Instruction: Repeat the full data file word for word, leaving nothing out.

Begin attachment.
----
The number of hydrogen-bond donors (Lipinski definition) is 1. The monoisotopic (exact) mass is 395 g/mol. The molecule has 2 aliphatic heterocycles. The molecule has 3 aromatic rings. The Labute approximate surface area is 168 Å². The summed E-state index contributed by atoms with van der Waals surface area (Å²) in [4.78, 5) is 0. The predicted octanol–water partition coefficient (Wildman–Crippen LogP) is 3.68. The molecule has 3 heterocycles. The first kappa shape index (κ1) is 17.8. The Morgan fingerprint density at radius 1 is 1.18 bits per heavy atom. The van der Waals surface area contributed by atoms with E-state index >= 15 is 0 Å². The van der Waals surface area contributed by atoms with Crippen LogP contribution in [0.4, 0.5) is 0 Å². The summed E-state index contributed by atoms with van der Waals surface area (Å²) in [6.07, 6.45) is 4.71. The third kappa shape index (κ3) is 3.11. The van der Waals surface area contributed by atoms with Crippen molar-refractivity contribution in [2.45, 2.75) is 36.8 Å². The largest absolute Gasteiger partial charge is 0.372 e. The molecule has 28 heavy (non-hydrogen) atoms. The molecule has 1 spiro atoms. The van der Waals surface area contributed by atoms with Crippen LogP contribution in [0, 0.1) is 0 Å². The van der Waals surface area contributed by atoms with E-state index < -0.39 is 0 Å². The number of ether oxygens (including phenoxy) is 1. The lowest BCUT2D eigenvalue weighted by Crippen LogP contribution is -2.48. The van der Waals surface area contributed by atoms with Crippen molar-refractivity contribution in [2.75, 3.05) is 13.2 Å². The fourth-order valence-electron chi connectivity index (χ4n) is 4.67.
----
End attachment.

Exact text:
The number of hydrogen-bond donors (Lipinski definition) is 1. The monoisotopic (exact) mass is 395 g/mol. The molecule has 2 aliphatic heterocycles. The molecule has 3 aromatic rings. The Labute approximate surface area is 168 Å². The summed E-state index contributed by atoms with van der Waals surface area (Å²) in [4.78, 5) is 0. The predicted octanol–water partition coefficient (Wildman–Crippen LogP) is 3.68. The molecule has 3 heterocycles. The first kappa shape index (κ1) is 17.8. The Morgan fingerprint density at radius 1 is 1.18 bits per heavy atom. The van der Waals surface area contributed by atoms with E-state index >= 15 is 0 Å². The van der Waals surface area contributed by atoms with Crippen LogP contribution in [0.4, 0.5) is 0 Å². The summed E-state index contributed by atoms with van der Waals surface area (Å²) in [6.07, 6.45) is 4.71. The third kappa shape index (κ3) is 3.11. The van der Waals surface area contributed by atoms with Crippen molar-refractivity contribution in [2.45, 2.75) is 36.8 Å². The largest absolute Gasteiger partial charge is 0.372 e. The molecule has 28 heavy (non-hydrogen) atoms. The molecule has 1 spiro atoms. The van der Waals surface area contributed by atoms with Crippen LogP contribution in [0, 0.1) is 0 Å². The van der Waals surface area contributed by atoms with E-state index < -0.39 is 0 Å². The number of ether oxygens (including phenoxy) is 1. The lowest BCUT2D eigenvalue weighted by Crippen LogP contribution is -2.48. The van der Waals surface area contributed by atoms with Crippen molar-refractivity contribution in [2.75, 3.05) is 13.2 Å². The fourth-order valence-electron chi connectivity index (χ4n) is 4.67.